Other things to research on your journey are the topics of anti-oppression and decolonization. Again, this work is multi-layered and very complex. Put in your due diligence to do the work of unpacking these ideas as an ongoing practice. There are no short-cuts to equity. It is hard and sometimes messy work, but it is absolutely necessary.
3) Authenticity & Identity (Empowerment)
Empowerment is not something that we can give to someone. One cannot ever ‘empower’ another person, let alone a community. Empowerment is an inside job, a state of acceptance and appreciation of oneself. It’s self-love. It is being in one’s own power. Standing in the fullness of one’s authenticity without apology or shame.
Before one can be empowered in one’s place of authenticity, they must know who they are. Exploration of one’s identity is a crucial step along the journey of embracing and embodying authenticity; a state of empowerment in one’s true self.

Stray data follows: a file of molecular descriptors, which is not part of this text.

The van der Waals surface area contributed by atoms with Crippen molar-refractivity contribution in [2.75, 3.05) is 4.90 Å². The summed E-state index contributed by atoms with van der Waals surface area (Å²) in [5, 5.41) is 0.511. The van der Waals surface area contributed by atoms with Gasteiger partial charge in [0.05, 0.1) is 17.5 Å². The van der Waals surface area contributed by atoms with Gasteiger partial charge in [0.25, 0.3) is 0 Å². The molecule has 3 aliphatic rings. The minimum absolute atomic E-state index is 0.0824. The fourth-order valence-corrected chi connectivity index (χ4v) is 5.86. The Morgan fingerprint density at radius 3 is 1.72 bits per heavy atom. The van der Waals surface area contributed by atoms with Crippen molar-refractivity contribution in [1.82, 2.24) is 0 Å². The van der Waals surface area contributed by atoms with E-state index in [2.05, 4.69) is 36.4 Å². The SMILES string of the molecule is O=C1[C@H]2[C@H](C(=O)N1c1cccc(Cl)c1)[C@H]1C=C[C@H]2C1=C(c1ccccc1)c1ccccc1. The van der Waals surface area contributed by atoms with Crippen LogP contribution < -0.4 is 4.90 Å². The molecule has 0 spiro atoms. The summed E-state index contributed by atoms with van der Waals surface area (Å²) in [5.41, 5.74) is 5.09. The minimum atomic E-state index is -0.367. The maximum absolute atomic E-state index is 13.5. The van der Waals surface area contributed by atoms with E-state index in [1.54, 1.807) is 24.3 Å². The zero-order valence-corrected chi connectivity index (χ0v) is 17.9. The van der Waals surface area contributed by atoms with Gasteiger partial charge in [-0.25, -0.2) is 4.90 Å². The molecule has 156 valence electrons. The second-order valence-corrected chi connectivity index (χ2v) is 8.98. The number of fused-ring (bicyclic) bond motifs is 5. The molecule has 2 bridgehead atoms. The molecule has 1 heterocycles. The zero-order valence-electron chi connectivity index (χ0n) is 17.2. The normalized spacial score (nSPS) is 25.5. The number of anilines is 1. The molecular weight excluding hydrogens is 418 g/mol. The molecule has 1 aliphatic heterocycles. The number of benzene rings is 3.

As community artist educators, one of the greatest gifts we can provide in our work is an opportunity for our participants to be in the fullness of their authenticity in their creative exploration and expression. When we can open and hold a space in which people feel safe enough to deepen into their vulnerability and open up, own their power, and express their authenticity through the artistic tools we have provided them, we are engaging in work that can be deeply empowering for our participants.
Connected to the first two sections, well-being, equity, inclusion, and empowerment are intrinsically tied to our sense of identity, and how safe we feel to be the fullness of who we are.